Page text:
Wind-assisted ship propulsion can change maritime traffic

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Originally published in The beam.

By Giovanni Bordogna and Nico van der Kolk

Blue Wasp is an engineering firm specializing in wind-assisted marine propulsion, providing independent technical advice to aid stakeholder decision-making across the maritime industry. The company grew out of 10 years of research on the subject at TUDelft (in the Netherlands) and helps realize the unique economic and environmental benefits that wind support provides.

Giovanni Bordogna has a PhD in the aerodynamics of wind-assisted ships of the TUDelft. He is a goal-oriented engineer with a strong passion for green technology and entrepreneurship.

Nico van der Kolk is an experienced engineer with a broad background in experiments and numerical simulation and a keen interest in environmental policy and regulation. He did his doctorate on the sailing behavior of wind-assisted ships of the TUDelft.

The global shipping industry accounts for approximately 90% of world trade by weight and accounts for nearly 3% of man-made CO2 emissions. Together with TUDelft (in the Netherlands) the engineering company Blue Wasp wants to change the course of things.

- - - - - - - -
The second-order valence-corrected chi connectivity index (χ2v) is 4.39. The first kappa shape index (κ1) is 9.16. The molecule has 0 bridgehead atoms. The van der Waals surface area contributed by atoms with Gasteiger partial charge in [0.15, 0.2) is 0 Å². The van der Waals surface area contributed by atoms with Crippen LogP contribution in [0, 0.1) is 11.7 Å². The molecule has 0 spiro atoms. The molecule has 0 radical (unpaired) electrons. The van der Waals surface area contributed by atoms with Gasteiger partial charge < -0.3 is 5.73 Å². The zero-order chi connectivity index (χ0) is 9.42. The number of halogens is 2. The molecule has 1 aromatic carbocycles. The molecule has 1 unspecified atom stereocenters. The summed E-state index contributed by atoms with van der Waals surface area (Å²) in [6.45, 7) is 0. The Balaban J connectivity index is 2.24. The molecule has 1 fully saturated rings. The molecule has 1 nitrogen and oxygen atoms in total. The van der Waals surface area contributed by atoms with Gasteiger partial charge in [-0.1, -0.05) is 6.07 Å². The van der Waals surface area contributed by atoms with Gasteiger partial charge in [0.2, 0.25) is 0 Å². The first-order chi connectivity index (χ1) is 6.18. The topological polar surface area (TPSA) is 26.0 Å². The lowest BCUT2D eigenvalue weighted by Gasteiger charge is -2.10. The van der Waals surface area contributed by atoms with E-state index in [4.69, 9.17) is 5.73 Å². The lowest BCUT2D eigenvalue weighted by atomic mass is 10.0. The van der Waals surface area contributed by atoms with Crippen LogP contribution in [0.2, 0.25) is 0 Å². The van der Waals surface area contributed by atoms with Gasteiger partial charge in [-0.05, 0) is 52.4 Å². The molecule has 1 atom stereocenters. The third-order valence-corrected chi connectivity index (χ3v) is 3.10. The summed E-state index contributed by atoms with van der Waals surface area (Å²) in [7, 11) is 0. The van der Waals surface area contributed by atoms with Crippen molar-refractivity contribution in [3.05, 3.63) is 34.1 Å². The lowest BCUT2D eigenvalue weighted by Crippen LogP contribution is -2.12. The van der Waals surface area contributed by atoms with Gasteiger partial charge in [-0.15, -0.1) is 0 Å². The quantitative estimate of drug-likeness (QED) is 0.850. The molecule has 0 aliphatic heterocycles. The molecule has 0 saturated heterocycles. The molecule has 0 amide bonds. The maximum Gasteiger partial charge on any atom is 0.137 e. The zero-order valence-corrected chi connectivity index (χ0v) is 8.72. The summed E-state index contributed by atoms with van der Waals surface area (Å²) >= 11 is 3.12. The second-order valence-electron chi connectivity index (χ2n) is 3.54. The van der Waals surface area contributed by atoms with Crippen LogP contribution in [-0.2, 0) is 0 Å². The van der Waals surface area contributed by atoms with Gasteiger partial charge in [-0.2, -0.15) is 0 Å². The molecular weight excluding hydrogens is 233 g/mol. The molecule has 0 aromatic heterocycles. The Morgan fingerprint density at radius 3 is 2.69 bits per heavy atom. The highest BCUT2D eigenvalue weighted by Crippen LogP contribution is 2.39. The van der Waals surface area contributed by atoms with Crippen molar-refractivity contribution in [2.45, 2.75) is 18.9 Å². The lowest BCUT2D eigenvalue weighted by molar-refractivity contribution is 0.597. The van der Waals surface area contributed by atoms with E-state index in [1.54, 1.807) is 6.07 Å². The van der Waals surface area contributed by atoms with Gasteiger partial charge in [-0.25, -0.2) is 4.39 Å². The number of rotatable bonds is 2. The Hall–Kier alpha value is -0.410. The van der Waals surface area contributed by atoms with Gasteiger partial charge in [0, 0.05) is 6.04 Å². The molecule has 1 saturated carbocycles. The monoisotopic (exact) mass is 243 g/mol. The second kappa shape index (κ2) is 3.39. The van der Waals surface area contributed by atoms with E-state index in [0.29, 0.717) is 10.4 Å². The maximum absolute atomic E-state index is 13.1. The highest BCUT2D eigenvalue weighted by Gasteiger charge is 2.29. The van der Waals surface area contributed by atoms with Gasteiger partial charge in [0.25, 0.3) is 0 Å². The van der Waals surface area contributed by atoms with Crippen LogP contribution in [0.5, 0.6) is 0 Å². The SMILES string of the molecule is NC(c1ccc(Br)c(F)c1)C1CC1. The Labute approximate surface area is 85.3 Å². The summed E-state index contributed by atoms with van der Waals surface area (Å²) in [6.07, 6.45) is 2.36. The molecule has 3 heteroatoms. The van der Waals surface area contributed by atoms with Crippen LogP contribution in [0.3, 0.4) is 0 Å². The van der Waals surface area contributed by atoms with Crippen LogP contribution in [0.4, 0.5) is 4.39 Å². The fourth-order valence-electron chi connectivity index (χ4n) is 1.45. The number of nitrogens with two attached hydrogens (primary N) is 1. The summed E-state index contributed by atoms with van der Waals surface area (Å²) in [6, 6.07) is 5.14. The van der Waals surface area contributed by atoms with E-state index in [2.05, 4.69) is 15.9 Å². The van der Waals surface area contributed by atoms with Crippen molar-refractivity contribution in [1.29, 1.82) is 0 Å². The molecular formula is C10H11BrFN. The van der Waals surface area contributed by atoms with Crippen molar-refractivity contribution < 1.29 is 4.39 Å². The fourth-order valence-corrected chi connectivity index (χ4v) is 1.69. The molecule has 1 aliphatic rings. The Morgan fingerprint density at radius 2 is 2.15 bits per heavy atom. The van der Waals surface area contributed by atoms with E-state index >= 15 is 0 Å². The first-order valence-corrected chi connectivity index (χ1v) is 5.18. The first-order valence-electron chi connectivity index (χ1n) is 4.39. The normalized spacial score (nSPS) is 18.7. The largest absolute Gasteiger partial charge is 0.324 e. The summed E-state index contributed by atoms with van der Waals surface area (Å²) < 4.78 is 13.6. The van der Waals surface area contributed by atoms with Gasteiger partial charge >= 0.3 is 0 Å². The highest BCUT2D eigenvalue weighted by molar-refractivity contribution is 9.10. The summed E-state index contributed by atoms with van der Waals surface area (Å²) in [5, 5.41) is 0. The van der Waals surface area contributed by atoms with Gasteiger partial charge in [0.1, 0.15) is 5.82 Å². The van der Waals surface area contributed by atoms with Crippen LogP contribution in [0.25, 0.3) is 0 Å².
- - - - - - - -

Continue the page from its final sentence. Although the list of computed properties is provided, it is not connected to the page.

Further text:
With business unchanged, the industry’s greenhouse gas emissions are expected to increase by 50-250% from 2012 levels by 2050. In addition, the majority of the world’s fleet still burns Heavy Fuel Oil (HFO), an unrefined residual oil with a high sulfur content. For this reason, shipping is responsible for around 13% and 15% of the global sulfur and nitrogen oxide emissions from human activities. For comparison: only the 15 largest ships emit more of these harmful gases than all the cars in the world put together.

Although slowly, things have started to change. In April 2018, the International Maritime Organization (IMO) set ambition levels aimed at reducing total annual greenhouse gas emissions by at least 50% compared to 2008 by 2050 and continuing efforts to phase them out. Certain regulations to improve the efficiency of newbuild and existing ships have already been enforced, but several scientific studies have shown that these efforts are insufficient – especially when the shipping industry needs to be aligned with the goals of the Paris Agreement. Several measures are currently being discussed and it is likely that more stringent regulations will be enforced in the short term, which will have a significant impact on the business of shipping.

In addition to political environmental policy, various private initiatives have also emerged. For example, the Getting to Zero Coalition, an alliance of more than 120 major players from the fields of shipping, energy, infrastructure and finance, has committed itself to “getting commercially viable, emission-free deep-sea ships” within the next 10 years. This is a big statement that will require radical and urgent intervention to keep up with it.